Sarah chuckled inwardly. She was careful not to allow her thoughts to creep into the link between them. (So. My little Companion is destined for great things, is she? Then one of her female progeny will meet and marry a Fairbairn, and pass on the genetic aspect of the Uroloki that eventually will be lodged in the seed of a young man. And indeed he will meet a Moffat lass and bed her. How strange!)
It was not the genetic lineage that intrigued her most, however. It was the twist of fate. Two descendants of Siward would be the first Humans to step on heavenly bodies. That was unprecedented. She marveled at her conclusions, but kept her silence.
"We have discussed this between oorsel'es, and then wi' the bairns," Ainsley began. "We are agreeit tha' we wish the bairns tae be boond tae oos, buit will ask tha' we ha'e soome wa' tae end the bond if we find it is nae a guid idea."
Guen looked at Ian, and he nodded. "Aye, 'tis a guid idea, buit wha kennet if it will waerk as we wish?"
The Companion smiled and nodded. "I am nae a parent, buit I can oonderstand the concern. Wha' is tae say hoo a bairn will react tae sooch a constraint. Especially aun wha' is sooch a free spirit as Sean." She closed her eyes for a minute, thinking rapidly. When she opened them again, she smiled. "Aye, we can adjoost wha' we considered. Essa and I will include a waerd in the spell. Say it thrice, and the spell will be gaene. Agreeit?"
Both the parents looked relieved. They nodded and Ainsley asked, "Shall we gae and get the bairns?" Guen shook her head.
"There is nae need. We ken of thim." REaching out with her mind, she smoothly meshed into Essa's surface thoughts. (Sister, I need thy help, t'noo.) In flashing images she conveyed the essence of the request and her method of coping with the need to be able to end the binding if the parents felt it needful. A sensation of a smile returned. Moments later, she felt a strong draw on her strength, and then Essa's voice sounded in her mind.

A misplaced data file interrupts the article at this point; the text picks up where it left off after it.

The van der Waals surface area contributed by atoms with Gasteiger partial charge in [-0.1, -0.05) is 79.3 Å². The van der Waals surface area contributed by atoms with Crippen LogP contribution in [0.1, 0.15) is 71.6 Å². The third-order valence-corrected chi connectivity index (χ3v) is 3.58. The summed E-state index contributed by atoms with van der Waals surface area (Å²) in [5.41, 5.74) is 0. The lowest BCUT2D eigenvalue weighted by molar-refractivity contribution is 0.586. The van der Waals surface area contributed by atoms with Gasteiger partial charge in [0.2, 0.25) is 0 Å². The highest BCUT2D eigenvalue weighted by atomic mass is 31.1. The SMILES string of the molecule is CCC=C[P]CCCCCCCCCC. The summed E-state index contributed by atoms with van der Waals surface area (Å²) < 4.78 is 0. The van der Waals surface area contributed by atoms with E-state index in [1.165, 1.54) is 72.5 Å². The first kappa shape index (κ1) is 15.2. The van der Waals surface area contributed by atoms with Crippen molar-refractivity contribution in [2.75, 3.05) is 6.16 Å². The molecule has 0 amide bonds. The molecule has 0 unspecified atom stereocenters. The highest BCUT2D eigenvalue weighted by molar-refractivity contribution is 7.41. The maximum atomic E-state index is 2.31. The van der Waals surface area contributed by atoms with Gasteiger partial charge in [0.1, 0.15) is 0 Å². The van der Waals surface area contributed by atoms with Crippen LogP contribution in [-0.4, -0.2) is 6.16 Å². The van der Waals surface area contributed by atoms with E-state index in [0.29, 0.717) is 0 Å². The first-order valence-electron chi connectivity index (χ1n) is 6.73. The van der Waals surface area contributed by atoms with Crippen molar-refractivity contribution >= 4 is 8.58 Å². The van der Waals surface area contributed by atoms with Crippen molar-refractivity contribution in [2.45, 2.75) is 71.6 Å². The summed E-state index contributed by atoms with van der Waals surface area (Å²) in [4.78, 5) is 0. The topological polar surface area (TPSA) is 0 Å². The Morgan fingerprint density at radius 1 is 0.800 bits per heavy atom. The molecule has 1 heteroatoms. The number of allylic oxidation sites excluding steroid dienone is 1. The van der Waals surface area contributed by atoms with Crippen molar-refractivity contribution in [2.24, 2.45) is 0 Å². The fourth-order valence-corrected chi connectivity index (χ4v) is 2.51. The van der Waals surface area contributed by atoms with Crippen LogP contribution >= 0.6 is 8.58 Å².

('Tis set. If ither of her parents wishet tae ken of their place, they ha'e buit tae think strangly of the bairn and whisper 'reveal', and they shall see where the yoong aun is. Then shall they hear and see wha' the bairn doose. Conversely, all ither bairn has tae diu is cry oot in their mind for ony of the trey ... Ainsley, Ian, oor Brighde. Shuid ither parent wish tae end the spell, they may dae sae wi' the waerd 'begaene!', spaken thrice wi'oot ony ither between, wi'in a few seconds.)
Guen noticed that both the adults' eyes were slightly glassy. As Essa broke the connection, she realised that they also had heard her voice. Instantly, she meshed with them. (Noo, try it.) She heard two whispers of "Reveal!" and saw both double up with laughter.
For one he was sleepy much of the time that went on for several days. Another thing was that he became immensely fond of beef essence*. That was spooned into him for several days by a succession of the Inn's liveliest and loveliest young maids. Any other man might have had his head turned but Rhydderch had his eyes fixed on his own prize the fair Cassandra. Still he found them to be pleasant and companionable as long as they spoke very softly.